We started the system up and let it run for about an hour to stabilize, and then made some measurements to see how it was working. The two pumps are circulating about 2.2 gallons of water per minute on their “medium” speed setting. Water coming out of the floor slabs is at 72 degrees F, which is about the same as the surface temperature of the floors. After it circulates down through the copper coil in the cistern it’s coming back at 65 degrees, a 7 degree temperature drop. This lets us calculate how much heat we’re transferring out of the house and into the cistern: about 7700 BTU/hr or 2,200 watts. This is equivalent to a small window air conditioner, and less than even a small whole-house air conditioning unit if it were running all the time. But we don’t need much cooling capacity because the house doesn’t gain much heat, so it should be enough to keep it cool. We’ll need to run it for a few weeks to see how well it performs in hot weather.

Air conditioning units are given an Energy Efficiency Rating (EER), a number that indicates how efficiently they transfer heat out of a building. The EER is equal to the heat removed in BTU/hr divided by the electricity consumed in watts.  An efficient unit that meets EnergyStar guidelines has an EER of at least 11.5, and the most efficient ground-source heat pump systems have an EER of around 20. At the moment our system is removing 7700 BTU/hr of heat from the house and the pumps are consuming 160 watts, so our EER is 48, which is four times as efficient as an EnergyStar air conditioner and well over twice as efficient as even the best heat pumps available! Unfortunately this is not a steady-state condition, because we are using the 100,000 pounds of thermal mass in the cistern as a heat sink and it is slowly warming up. We won’t be able to measure the true efficiency of the system until it reaches steady-state, where the heat is transferred down into the earth below the cistern at the same rate that we remove it from the floor slab. An educated guess is that the system’s true efficiency will be about half what we’re seeing right now, which is still an EER of 24 and more efficient than any commercially-available cooling system.

Although the numbers above may sound impressive, this is just the beginning of an experiment and we have yet to see how well the system performs in terms of maintaining a comfortable interior temperature during hot weather. We think it will work for us, but only because we need very little cooling capacity in the first place due to the superinsulated structure and our other strategies to avoid unwanted heat gain. And it is only cost effective because we had already constructed the cistern for another purpose and we already had the hydronic system to circulate water through the floors – the added cost of the cooling loop was less than $200 for materials. We’ll post updates here after the system has been running for a while when we can gauge how well it performs.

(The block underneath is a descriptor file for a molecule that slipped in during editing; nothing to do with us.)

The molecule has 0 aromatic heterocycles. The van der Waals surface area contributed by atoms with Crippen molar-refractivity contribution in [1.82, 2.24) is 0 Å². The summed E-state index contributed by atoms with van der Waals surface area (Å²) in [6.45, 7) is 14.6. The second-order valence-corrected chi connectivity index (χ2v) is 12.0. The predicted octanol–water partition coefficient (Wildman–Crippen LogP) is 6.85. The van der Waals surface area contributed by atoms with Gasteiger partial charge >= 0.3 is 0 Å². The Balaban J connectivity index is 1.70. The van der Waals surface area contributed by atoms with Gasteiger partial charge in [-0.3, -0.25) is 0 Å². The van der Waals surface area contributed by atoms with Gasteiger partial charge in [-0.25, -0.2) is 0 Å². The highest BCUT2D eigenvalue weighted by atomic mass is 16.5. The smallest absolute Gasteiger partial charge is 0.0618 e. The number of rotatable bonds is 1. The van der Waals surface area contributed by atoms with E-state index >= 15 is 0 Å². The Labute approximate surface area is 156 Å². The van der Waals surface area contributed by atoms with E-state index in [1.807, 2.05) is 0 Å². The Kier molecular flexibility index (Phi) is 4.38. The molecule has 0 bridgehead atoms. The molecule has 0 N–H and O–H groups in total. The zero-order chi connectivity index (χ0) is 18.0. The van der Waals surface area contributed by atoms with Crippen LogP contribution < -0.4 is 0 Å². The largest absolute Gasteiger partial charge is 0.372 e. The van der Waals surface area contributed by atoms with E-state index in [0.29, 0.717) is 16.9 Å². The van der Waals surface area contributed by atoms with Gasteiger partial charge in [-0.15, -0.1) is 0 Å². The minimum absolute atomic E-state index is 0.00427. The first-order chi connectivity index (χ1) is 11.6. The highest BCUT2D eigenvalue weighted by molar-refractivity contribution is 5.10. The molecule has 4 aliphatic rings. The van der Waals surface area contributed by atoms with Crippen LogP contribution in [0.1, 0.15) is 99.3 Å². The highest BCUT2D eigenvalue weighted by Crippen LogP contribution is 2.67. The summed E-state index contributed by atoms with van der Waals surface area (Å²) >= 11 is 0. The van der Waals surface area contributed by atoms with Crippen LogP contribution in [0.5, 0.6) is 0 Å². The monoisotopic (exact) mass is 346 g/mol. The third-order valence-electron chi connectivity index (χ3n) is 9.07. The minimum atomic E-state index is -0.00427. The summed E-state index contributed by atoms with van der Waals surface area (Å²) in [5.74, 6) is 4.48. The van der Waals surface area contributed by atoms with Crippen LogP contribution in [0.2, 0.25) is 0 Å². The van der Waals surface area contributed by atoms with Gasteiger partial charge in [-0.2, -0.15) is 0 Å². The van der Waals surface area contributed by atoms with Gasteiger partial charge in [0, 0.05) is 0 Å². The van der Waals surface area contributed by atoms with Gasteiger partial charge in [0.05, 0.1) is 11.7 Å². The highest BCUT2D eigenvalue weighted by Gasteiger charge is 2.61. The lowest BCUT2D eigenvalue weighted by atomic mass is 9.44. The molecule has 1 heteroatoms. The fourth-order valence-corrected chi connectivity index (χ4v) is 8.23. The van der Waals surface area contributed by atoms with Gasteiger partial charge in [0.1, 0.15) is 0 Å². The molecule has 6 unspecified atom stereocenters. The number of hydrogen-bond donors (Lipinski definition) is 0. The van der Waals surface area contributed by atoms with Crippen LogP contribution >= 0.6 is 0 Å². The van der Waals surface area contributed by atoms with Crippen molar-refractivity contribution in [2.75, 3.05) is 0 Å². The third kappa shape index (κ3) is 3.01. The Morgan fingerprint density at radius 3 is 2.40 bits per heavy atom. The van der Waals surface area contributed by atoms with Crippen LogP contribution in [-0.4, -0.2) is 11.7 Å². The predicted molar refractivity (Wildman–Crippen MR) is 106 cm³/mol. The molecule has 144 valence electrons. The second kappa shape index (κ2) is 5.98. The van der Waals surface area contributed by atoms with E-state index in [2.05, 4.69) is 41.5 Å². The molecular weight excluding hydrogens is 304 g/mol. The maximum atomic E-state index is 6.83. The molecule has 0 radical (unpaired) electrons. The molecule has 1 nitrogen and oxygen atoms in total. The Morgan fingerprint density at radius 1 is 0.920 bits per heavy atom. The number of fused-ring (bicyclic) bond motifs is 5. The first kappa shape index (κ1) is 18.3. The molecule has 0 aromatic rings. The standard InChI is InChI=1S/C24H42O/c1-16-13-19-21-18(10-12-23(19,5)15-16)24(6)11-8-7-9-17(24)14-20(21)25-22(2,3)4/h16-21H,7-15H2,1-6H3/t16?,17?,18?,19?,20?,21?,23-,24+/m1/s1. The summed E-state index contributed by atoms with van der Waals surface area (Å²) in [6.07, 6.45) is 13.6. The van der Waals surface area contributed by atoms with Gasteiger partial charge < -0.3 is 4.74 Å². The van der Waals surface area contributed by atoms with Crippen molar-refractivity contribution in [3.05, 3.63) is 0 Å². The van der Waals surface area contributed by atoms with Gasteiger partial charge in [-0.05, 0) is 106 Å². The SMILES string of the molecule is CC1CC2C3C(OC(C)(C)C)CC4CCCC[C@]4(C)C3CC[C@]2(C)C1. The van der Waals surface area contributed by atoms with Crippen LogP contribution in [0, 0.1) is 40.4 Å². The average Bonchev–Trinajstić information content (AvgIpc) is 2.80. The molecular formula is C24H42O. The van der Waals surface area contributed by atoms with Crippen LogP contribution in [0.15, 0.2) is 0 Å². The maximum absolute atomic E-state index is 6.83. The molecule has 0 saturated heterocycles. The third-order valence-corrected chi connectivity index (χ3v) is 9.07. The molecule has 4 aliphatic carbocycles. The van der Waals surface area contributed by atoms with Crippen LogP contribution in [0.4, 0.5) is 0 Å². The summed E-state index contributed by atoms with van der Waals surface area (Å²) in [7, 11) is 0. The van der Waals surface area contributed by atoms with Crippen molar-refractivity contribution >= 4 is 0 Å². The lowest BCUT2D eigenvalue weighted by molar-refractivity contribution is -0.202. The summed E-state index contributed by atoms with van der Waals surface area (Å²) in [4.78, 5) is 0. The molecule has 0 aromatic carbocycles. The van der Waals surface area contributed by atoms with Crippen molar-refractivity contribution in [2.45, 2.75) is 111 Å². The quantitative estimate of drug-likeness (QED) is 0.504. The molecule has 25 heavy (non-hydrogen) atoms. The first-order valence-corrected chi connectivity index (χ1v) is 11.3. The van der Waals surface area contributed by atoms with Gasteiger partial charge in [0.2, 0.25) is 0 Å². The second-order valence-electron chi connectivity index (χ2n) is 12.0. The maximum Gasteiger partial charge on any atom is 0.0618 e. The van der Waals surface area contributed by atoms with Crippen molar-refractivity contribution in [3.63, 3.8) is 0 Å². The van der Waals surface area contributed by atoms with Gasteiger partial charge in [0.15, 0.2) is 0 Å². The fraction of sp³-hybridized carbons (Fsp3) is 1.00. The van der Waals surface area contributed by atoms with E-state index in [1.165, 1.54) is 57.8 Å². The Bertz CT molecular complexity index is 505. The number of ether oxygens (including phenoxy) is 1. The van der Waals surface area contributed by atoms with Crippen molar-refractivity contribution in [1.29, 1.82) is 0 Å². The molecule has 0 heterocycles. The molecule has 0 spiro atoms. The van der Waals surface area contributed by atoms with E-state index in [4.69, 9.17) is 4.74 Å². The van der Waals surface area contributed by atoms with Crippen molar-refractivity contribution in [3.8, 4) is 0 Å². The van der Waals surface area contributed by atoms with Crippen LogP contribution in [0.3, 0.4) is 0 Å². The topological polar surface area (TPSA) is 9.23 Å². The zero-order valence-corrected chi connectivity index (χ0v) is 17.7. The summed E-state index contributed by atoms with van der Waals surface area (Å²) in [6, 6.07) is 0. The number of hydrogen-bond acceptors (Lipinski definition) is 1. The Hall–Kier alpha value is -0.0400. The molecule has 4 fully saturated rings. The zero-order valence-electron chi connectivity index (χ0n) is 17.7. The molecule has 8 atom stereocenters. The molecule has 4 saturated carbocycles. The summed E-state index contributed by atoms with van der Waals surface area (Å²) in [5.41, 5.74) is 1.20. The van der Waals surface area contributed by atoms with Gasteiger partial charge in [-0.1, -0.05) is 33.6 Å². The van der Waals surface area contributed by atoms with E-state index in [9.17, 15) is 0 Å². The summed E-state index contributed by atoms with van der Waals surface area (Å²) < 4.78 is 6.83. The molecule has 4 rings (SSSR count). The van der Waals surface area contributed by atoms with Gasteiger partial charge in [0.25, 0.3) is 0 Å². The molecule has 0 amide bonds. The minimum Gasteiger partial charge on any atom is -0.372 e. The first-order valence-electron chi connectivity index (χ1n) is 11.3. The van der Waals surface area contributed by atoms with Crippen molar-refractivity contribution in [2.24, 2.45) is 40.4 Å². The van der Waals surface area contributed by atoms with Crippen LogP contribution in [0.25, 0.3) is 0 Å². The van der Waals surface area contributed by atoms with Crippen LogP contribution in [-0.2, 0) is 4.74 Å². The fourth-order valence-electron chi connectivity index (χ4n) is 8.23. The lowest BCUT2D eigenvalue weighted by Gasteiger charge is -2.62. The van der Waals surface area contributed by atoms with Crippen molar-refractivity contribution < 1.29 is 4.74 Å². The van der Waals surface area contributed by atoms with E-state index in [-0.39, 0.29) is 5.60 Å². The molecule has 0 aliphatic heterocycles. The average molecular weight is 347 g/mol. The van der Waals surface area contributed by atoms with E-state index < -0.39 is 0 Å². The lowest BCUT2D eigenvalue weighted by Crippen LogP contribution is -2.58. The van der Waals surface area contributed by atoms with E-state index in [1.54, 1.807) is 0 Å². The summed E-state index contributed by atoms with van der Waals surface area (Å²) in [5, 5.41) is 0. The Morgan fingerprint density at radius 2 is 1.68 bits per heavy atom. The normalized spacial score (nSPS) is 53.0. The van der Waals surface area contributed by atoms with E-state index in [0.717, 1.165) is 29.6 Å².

August 1, 2010
We have beenrunning the cooling system continuously for six days now, and it seems to have reached equilibrium because the temperature in the cistern is holding steady at 66.7 degrees F, which is 3 degrees warmer than when we started. The whole cistern is not at that temperature, just the water in the vicinity of the heat exchanger. As we transfer heat from the house into the cistern water, it warms up a little and transfers the heat down into the earth. When the cistern water’s temperature is no longer changing, then it’s transferring heat into the earth at the same rate we’re removing it from the house, and we should be able to sustain that rate indefinitely.

We switched the pumps down to their lowest speed setting a few days ago, in order to reduce their electricity consumption. That reduced the total cooling capacity of the system a little but it also improved the energy efficiency. So here are the numbers: water coming from the floors measures 73 degrees, and water coming from the cistern measures 68 degrees so its temperature drops 5 degrees as the water flows through the copper tube heat exchanger in the bottom of the cistern. The pumps are moving 1.8 gallons of water per minute on their low setting (where they each consume only 60 watts), which means the system is removing about 4100 BTU/hr (1200 watts) of heat from the house. That gives us an EER of 34, about 3 times as efficient as a good air conditioner and nearly 2 times as efficient as a good heat pump system! More importantly, the house is staying comfortable at 75 degrees or less despite outdoor temps in the upper 80s. We’re using 2.9 kW h of electricity per day to run the circulating pumps, which is significant when our typical usage is around 10 kW h per day, but we would only expect to run this system about 60 days per year so the cooling load represents only about 2.5% of the annual energy production from our solar electric system. To put it another way, our cooling system will consume as much electrical energy in an entire season as a large central air conditioner system consumes in one day!